Thursday, February 7, 2008

Landscape and Turf - Diagnosing Horticultural Plant Problems 1.

This is the first in a series on diagnosing plant problems in the landscape.

Diagnosing horticultural plant problems is similiar to being a detective. The investigator must examine and evaluate all clues, establish the facts, and synthesize them into a conclusion. A number of principles can be helpful in solving problems. These include the following: start by being prepared, bringing sampling tools, keeping an open mind, and investigating all possibilities. Gather a complete history. Be diplomatic. Collect environmental data and take adequate representative samples. Keep collected samples in good condition and solicit expert opinions when you're not sure. Diagnose the problem and then help your client correct it. Keep a complete record. Above all else, the troubleshooter must begin with an open mind and learn to investigate ALL the possibilities. Jumping to conclusions is the bane of successful troubleshooting. Don't assume that the current problem is the same as the last similar one. Don't let one of the interested parties lead you to erroneous conclusions. If you're not sure about some aspect of the problem, bring in an expert to help. Difficulty in diagnosing problems can occur when more than one cause is involved. Often symptoms become more severe or damage becomes more severe when a combination of causal agents are involved. Clues to the problem are either signs or symptoms. Symptoms are the external and internal reactions or alterations of a plant as a result of a disease or insect. A sign is either the pathogen or pest or its parts or products that are seen on a host (infected/infested) plant.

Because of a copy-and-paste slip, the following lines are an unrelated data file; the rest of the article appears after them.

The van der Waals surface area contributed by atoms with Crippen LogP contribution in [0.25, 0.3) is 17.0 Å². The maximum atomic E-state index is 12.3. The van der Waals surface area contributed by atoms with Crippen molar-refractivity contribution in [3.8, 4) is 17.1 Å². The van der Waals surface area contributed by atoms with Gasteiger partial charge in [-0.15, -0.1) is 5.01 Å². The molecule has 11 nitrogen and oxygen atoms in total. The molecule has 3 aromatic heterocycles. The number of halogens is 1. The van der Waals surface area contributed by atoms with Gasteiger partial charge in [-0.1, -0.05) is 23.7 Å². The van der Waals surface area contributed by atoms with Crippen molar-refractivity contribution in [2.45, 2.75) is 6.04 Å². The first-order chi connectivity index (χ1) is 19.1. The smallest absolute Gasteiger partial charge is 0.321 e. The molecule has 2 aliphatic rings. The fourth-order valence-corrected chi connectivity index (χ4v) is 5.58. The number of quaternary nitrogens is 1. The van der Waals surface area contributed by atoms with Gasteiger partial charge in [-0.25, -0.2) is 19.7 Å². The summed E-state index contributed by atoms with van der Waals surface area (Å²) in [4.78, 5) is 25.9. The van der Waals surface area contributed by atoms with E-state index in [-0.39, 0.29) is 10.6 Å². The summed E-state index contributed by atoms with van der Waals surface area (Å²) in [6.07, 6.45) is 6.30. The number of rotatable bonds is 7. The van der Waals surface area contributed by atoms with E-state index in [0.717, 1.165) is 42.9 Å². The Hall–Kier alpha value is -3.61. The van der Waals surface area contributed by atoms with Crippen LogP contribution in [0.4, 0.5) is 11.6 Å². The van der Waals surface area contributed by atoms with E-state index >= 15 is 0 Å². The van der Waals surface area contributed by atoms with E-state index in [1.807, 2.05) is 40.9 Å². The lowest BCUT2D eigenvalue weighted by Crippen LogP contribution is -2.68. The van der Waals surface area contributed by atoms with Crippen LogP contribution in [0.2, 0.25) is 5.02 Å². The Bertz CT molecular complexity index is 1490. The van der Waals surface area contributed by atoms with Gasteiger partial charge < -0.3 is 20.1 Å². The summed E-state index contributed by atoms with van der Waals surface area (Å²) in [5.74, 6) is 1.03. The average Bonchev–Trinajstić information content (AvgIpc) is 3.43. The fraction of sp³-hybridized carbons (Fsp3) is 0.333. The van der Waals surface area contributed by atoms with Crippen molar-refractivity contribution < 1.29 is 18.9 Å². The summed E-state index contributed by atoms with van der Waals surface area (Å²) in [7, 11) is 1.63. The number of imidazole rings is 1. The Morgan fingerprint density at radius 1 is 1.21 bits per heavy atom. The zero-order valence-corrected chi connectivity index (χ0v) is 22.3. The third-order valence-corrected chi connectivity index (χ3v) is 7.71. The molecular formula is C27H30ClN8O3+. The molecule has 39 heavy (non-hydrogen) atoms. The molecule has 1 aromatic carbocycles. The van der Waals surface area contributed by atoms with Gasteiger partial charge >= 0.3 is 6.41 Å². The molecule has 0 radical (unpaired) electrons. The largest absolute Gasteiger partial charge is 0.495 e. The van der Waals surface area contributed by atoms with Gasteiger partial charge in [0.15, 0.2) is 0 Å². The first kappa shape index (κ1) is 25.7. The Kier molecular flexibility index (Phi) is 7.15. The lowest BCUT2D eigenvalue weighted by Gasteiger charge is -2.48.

Adapted from Diagnosing Horticultural Plant Problems by Derby Walker, Jr., Extension Agriculture Agent (retired); Dr. Richard W. Taylor, Extension Agronomy Specialist; and Robert P. Mulrooney Extension Plant Pathologist, University of Delaware Cooperative Extension.

No comments: